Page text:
Besides the lack of supplies, equipment, and infrastructure [14, 25], basic work environment factors, working conditions, and commodities regarding staff wellbeing (e.g. enabling safe food and water storage and access during long shifts in extreme climates), have received little attention in research, probably as it seems too trivial or because the conditions are considered normal. Yet, our research reveals that these issues are a predominant concern, especially to females who have to cater for themselves. Interviews with the hospital nurses indicated that simple commodities, like the possibility to keep food in a fridge or boil water for a tea, or scheduled resting times, were considered highly motivating. It may be worthwhile to consider such aspects also in other resource-constrained or climate exposed settings, thus trying to improve working conditions to motivate for good clinical care and increase the attraction of health professions to reduce the workforce shortage in healthcare. It is clear that without appropriate infrastructure, material, and supplies, and processes and work-organization adapted to patient and staff needs, performance is hampered.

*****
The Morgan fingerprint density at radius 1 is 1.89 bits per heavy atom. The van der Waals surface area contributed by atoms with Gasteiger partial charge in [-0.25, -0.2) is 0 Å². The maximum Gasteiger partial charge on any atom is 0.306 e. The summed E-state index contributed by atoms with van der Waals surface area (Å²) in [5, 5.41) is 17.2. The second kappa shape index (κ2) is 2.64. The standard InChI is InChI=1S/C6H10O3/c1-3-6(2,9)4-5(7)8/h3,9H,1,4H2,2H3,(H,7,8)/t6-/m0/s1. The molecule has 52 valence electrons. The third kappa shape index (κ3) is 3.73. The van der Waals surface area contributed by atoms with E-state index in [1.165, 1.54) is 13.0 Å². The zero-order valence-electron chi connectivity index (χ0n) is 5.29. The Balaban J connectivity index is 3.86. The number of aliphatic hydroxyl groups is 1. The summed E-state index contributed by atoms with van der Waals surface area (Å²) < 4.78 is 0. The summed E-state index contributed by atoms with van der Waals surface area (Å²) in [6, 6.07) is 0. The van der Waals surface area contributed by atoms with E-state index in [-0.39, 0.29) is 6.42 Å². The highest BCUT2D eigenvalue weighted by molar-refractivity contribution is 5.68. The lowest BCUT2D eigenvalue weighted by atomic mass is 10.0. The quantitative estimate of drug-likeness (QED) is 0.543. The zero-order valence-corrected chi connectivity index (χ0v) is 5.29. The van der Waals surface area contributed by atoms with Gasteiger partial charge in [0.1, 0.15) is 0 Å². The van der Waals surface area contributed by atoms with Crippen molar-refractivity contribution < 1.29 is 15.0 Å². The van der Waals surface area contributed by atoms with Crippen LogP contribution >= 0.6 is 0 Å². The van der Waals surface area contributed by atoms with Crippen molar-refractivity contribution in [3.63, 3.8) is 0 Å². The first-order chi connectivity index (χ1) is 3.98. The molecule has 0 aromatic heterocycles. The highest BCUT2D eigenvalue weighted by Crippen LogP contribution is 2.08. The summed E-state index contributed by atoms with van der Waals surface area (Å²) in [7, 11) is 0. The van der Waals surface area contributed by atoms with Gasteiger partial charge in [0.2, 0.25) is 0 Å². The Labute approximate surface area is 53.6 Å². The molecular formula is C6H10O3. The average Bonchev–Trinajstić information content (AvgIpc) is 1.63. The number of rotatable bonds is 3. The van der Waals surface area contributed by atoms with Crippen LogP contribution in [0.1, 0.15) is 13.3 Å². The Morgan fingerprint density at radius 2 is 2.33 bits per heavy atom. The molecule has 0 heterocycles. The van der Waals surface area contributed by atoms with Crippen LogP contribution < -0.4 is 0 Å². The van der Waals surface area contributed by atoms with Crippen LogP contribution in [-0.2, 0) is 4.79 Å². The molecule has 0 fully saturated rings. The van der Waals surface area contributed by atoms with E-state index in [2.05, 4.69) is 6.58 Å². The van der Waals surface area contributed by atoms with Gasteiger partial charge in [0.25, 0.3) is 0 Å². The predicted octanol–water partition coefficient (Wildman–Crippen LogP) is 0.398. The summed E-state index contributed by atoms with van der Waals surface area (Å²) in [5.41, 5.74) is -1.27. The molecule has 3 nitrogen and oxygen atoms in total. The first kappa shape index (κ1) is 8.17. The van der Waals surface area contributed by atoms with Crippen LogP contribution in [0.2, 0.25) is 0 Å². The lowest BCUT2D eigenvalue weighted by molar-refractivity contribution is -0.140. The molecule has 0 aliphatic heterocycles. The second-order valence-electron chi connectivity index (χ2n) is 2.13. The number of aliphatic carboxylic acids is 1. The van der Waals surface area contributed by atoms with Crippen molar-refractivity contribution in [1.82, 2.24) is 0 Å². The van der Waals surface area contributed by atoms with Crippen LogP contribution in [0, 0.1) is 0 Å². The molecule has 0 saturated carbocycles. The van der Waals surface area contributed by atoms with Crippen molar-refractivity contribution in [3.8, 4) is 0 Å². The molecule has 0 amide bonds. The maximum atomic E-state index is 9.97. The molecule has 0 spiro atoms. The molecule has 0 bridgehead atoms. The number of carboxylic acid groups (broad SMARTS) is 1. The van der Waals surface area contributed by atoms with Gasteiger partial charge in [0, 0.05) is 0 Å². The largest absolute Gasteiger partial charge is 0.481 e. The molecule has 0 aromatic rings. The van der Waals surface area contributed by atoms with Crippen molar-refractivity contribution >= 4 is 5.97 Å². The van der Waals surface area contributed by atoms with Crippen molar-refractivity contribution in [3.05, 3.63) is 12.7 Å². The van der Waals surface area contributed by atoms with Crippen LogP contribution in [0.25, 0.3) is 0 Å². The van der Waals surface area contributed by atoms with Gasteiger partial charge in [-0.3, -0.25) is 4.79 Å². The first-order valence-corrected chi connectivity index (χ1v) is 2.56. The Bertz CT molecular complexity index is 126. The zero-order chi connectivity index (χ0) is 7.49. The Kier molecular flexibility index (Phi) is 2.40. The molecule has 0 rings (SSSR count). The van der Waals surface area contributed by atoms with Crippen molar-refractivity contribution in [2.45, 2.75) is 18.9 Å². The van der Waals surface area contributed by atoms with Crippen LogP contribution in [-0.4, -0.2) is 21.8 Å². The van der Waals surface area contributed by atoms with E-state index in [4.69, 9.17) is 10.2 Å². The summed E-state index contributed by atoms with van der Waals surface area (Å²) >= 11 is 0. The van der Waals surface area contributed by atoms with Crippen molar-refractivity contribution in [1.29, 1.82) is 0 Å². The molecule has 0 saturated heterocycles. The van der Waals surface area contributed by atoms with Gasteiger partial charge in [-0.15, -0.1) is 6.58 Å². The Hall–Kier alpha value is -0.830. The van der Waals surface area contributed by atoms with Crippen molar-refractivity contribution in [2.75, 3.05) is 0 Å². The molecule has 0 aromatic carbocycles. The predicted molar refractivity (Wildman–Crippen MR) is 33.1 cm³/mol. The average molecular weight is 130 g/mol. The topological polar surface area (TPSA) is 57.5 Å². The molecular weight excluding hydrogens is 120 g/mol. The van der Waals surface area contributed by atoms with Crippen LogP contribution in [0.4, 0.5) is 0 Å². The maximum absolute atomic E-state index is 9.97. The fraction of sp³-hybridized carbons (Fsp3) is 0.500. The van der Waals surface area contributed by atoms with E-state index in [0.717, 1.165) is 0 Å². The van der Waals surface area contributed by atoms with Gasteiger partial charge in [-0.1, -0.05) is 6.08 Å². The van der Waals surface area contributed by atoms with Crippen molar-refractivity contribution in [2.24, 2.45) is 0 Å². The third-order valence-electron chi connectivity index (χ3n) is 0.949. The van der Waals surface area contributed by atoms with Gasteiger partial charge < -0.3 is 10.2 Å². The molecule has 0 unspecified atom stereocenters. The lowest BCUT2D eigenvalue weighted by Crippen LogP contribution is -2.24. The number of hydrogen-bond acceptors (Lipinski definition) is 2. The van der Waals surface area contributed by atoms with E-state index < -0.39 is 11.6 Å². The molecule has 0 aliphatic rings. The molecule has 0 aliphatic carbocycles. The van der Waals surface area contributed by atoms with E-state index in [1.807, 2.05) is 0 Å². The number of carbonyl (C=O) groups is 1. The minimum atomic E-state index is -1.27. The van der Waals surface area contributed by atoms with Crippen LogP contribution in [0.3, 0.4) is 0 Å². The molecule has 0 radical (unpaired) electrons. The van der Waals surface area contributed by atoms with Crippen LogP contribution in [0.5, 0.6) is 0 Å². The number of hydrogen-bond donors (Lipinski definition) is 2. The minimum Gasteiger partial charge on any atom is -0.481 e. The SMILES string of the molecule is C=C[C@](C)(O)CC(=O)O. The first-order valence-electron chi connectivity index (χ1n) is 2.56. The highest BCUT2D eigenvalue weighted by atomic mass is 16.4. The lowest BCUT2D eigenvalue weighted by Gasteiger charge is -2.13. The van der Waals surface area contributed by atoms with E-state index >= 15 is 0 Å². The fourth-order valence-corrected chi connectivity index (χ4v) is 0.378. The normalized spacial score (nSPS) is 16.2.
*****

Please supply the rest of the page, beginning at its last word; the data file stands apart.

Clinical knowledge, referral practices, and hierarchy

Teaching and training and resulting career development opportunities are motivational factors in Chad and elsewhere [12, 14, 39, 40] and, together with supervision and mentoring, hold promise to improve standards of care. Current supervision focuses on checking government indicators and a review of clinic registers. Supervision, as desired by nurses, that allows for exchange and hands-on training holds promise to identify mistakes, empower nurses in their decision making, and foster trustful relations with line managers. It may help appreciate nurses’ work under often difficult circumstances but also allows detecting inadequate performance of certain staff. Lack of appreciation and recognition [12, 13, 26], and thus an unsatisfying working atmosphere, was a frequently mentioned concern also in Chad, indicating the need to improve line-management and respect for lower staff-grades. Recognition, management issues [14], and satisfaction with supervision [33] are core factors also to staff retention. Salaries may be considered a form of recognition and the government’s withdrawal of a promised salary rise a lack hereof. Considering that in Kenya, support of the Ministry of Health had been identified as a major factor influencing satisfaction [27], finding ways to increase health funding and management in Chad is urgent.